The formal study of light began as an effort to explain vision, which early Greek thinkers associated with a ray emitted from the human eye. A surviving work with Euclid, the Greek geometrician, laid out basic concepts of perspective, using straight lines to show why objects at a distance appear shorter or slower than they actually are.

Eleventh- century Islamic scholar Abu Ali al Hasan ibn al-Haytham known also by the Latinized named Alhazen- revisited the work done by Euclid & Ptolemy and advanced the study of refraction, reflection, and color. He argued that light moves out in all directions from illuminated objects and that vision results when light enters the eye.

Thanks to better glass- grinding techniques in the late 16th and 17th centuries, researchers including Dutch mathematician Willebrord Snel noticed that light bends as it passes through a lens or fluid. Although his contemporaries believed that the speed of light to be infinite, Danish astronomer Ole Romer in 1676 used telescopic observations of Jupiter’s moons to estimate the speed of light as 140,000 miles per second. Around the same time, Sir Isaac Newton used prisms to demonstrate that white light could be separated into a spectrum of basic colors. He believed that light was made of particles, whereas Dutch mathematician Christiann Huygens described light as a wave.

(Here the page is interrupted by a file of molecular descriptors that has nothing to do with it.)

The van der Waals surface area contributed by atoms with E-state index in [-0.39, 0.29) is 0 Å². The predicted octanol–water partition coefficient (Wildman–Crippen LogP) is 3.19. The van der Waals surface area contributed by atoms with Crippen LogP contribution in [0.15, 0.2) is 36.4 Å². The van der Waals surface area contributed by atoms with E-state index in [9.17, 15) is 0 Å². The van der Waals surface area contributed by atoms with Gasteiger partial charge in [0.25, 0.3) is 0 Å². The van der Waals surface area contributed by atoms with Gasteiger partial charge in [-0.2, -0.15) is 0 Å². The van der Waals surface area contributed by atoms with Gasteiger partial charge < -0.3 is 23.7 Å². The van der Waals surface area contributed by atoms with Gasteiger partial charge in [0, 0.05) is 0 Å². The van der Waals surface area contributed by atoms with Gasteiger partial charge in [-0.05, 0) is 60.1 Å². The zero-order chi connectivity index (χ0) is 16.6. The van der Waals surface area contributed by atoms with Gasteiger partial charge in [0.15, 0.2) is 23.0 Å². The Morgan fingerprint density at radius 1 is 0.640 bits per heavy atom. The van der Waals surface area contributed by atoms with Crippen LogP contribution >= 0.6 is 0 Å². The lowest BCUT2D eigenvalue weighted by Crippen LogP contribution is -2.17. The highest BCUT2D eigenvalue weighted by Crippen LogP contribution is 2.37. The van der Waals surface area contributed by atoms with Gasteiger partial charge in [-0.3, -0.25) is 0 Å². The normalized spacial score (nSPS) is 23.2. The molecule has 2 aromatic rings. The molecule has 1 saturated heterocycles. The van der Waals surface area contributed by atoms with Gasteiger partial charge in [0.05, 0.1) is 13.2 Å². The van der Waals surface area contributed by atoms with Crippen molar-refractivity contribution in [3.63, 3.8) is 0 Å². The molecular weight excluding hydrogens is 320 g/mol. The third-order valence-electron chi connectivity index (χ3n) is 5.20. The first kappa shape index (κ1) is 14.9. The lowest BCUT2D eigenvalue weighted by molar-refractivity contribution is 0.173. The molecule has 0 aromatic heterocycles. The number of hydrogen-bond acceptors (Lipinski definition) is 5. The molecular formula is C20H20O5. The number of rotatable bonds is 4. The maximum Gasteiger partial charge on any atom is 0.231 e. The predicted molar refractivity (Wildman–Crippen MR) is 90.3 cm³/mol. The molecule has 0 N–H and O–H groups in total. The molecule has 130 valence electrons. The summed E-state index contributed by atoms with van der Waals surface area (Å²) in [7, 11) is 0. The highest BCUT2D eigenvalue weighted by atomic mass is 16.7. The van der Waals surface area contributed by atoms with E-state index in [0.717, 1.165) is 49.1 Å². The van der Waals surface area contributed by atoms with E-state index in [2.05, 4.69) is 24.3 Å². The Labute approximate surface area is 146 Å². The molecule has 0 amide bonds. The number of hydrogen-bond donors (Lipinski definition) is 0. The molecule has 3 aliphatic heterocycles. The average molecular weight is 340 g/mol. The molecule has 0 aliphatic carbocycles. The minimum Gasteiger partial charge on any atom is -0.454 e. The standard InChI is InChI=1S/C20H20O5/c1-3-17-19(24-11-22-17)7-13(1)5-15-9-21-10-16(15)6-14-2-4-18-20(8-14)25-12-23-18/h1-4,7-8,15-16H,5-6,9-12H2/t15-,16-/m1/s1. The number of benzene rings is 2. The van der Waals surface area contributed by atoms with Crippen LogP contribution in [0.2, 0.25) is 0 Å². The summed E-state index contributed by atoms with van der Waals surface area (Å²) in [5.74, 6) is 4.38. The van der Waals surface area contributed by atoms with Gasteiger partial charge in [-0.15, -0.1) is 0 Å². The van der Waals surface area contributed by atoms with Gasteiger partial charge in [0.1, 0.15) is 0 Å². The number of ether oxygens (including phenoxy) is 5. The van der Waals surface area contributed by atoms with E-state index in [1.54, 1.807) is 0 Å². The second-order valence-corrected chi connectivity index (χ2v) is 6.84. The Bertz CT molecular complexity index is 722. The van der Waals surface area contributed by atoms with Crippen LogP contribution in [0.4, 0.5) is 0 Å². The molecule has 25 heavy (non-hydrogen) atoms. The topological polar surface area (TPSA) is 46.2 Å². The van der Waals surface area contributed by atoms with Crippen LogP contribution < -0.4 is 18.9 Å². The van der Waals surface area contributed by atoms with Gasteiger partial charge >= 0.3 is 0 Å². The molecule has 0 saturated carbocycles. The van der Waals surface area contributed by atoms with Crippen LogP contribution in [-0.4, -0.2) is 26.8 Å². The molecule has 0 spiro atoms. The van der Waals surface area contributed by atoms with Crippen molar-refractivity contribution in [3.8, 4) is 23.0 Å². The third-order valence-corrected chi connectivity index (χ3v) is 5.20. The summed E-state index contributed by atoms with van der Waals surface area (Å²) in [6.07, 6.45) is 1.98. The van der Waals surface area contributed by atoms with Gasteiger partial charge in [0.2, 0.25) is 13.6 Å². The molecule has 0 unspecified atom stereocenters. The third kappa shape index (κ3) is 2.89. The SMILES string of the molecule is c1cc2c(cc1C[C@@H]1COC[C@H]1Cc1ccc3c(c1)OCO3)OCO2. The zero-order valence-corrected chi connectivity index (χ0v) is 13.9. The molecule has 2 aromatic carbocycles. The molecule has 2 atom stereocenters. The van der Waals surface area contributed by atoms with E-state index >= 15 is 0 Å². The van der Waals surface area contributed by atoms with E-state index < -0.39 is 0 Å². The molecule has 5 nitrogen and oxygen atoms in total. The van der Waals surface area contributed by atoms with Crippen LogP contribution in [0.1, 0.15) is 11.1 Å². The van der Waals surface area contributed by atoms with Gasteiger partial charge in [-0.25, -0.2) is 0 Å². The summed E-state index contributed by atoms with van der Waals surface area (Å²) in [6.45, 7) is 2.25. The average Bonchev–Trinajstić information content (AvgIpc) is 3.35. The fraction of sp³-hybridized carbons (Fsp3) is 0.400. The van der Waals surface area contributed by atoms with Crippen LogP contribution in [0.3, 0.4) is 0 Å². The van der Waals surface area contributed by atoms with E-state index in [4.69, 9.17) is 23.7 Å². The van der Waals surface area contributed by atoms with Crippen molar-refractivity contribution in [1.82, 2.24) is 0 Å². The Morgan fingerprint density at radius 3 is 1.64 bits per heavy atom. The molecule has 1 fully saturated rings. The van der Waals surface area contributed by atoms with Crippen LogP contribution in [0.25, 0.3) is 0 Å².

The arrival of quantum physics in the late 19th and early 20th century prompted the next leap in understanding light. By studying the emission of electrons from a grid hit by a beam of light- known as photoelectric effect- Albert Einstein concluded that light came from what he called photons, emitted as electrons changed their orbit around an atomic nucleus and then jumped back to their original state. Though Einstein’s finding seemed to favor the particle theory of light.

Later an experiment of optics showed that light and matter itself behave both as waves and as particles.